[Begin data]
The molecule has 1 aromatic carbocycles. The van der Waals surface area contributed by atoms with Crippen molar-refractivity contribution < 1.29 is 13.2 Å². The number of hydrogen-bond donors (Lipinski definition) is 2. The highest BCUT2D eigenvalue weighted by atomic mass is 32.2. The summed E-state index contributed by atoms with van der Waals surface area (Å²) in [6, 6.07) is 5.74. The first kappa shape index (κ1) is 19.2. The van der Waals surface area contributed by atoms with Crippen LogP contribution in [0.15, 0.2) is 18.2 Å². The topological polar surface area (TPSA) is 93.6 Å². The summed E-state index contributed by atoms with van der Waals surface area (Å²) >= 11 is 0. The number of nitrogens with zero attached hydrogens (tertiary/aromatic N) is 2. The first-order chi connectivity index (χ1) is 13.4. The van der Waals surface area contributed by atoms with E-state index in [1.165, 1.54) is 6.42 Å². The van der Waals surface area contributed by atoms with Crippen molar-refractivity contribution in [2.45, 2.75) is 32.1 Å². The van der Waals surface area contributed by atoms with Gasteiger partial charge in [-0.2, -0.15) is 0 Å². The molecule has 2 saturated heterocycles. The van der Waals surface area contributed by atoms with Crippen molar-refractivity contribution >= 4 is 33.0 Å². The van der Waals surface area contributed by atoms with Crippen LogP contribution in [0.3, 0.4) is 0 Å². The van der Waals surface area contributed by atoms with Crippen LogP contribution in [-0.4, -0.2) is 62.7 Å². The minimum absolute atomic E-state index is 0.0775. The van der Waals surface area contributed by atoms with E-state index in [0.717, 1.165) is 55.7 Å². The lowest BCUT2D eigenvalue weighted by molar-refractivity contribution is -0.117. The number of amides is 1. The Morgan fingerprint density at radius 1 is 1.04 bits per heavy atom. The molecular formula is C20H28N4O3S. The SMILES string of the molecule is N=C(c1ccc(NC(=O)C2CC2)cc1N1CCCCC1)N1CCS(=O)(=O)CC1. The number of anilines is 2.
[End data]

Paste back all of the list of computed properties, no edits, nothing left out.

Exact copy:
The molecule has 1 aromatic carbocycles. The van der Waals surface area contributed by atoms with Crippen molar-refractivity contribution < 1.29 is 13.2 Å². The number of hydrogen-bond donors (Lipinski definition) is 2. The highest BCUT2D eigenvalue weighted by atomic mass is 32.2. The summed E-state index contributed by atoms with van der Waals surface area (Å²) in [6, 6.07) is 5.74. The first kappa shape index (κ1) is 19.2. The van der Waals surface area contributed by atoms with Crippen LogP contribution in [0.15, 0.2) is 18.2 Å². The topological polar surface area (TPSA) is 93.6 Å². The summed E-state index contributed by atoms with van der Waals surface area (Å²) >= 11 is 0. The number of nitrogens with zero attached hydrogens (tertiary/aromatic N) is 2. The first-order chi connectivity index (χ1) is 13.4. The van der Waals surface area contributed by atoms with E-state index in [1.165, 1.54) is 6.42 Å². The van der Waals surface area contributed by atoms with Crippen molar-refractivity contribution in [2.45, 2.75) is 32.1 Å². The van der Waals surface area contributed by atoms with Gasteiger partial charge in [-0.2, -0.15) is 0 Å². The molecule has 2 saturated heterocycles. The van der Waals surface area contributed by atoms with Crippen molar-refractivity contribution >= 4 is 33.0 Å². The van der Waals surface area contributed by atoms with Crippen LogP contribution in [0.3, 0.4) is 0 Å². The van der Waals surface area contributed by atoms with Crippen LogP contribution in [-0.4, -0.2) is 62.7 Å². The minimum absolute atomic E-state index is 0.0775. The van der Waals surface area contributed by atoms with E-state index in [0.717, 1.165) is 55.7 Å². The lowest BCUT2D eigenvalue weighted by molar-refractivity contribution is -0.117. The number of amides is 1. The Morgan fingerprint density at radius 1 is 1.04 bits per heavy atom. The molecular formula is C20H28N4O3S. The SMILES string of the molecule is N=C(c1ccc(NC(=O)C2CC2)cc1N1CCCCC1)N1CCS(=O)(=O)CC1. The number of anilines is 2.